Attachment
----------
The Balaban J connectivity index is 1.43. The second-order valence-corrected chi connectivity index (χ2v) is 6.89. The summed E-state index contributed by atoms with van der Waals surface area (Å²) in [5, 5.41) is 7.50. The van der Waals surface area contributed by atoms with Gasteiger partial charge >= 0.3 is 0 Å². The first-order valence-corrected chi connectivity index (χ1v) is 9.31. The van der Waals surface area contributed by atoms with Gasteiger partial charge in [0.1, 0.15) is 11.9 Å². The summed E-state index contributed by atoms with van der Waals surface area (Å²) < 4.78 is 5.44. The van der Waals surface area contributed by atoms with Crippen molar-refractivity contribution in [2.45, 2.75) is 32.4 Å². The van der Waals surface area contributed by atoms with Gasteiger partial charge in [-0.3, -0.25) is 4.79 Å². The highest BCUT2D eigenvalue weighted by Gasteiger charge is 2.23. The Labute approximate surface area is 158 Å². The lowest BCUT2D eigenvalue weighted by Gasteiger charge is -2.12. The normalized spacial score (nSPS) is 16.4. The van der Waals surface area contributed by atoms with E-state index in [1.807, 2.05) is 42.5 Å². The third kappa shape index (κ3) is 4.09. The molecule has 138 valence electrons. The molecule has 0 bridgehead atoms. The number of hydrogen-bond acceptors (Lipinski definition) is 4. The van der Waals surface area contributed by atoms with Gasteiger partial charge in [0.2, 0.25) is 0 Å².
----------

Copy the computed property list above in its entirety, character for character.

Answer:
The Balaban J connectivity index is 1.43. The second-order valence-corrected chi connectivity index (χ2v) is 6.89. The summed E-state index contributed by atoms with van der Waals surface area (Å²) in [5, 5.41) is 7.50. The van der Waals surface area contributed by atoms with Gasteiger partial charge >= 0.3 is 0 Å². The first-order valence-corrected chi connectivity index (χ1v) is 9.31. The van der Waals surface area contributed by atoms with Gasteiger partial charge in [0.1, 0.15) is 11.9 Å². The summed E-state index contributed by atoms with van der Waals surface area (Å²) < 4.78 is 5.44. The van der Waals surface area contributed by atoms with Crippen molar-refractivity contribution in [2.45, 2.75) is 32.4 Å². The van der Waals surface area contributed by atoms with Gasteiger partial charge in [-0.3, -0.25) is 4.79 Å². The highest BCUT2D eigenvalue weighted by Gasteiger charge is 2.23. The Labute approximate surface area is 158 Å². The lowest BCUT2D eigenvalue weighted by Gasteiger charge is -2.12. The normalized spacial score (nSPS) is 16.4. The van der Waals surface area contributed by atoms with E-state index in [1.807, 2.05) is 42.5 Å². The third kappa shape index (κ3) is 4.09. The molecule has 138 valence electrons. The molecule has 0 bridgehead atoms. The number of hydrogen-bond acceptors (Lipinski definition) is 4. The van der Waals surface area contributed by atoms with Gasteiger partial charge in [0.2, 0.25) is 0 Å².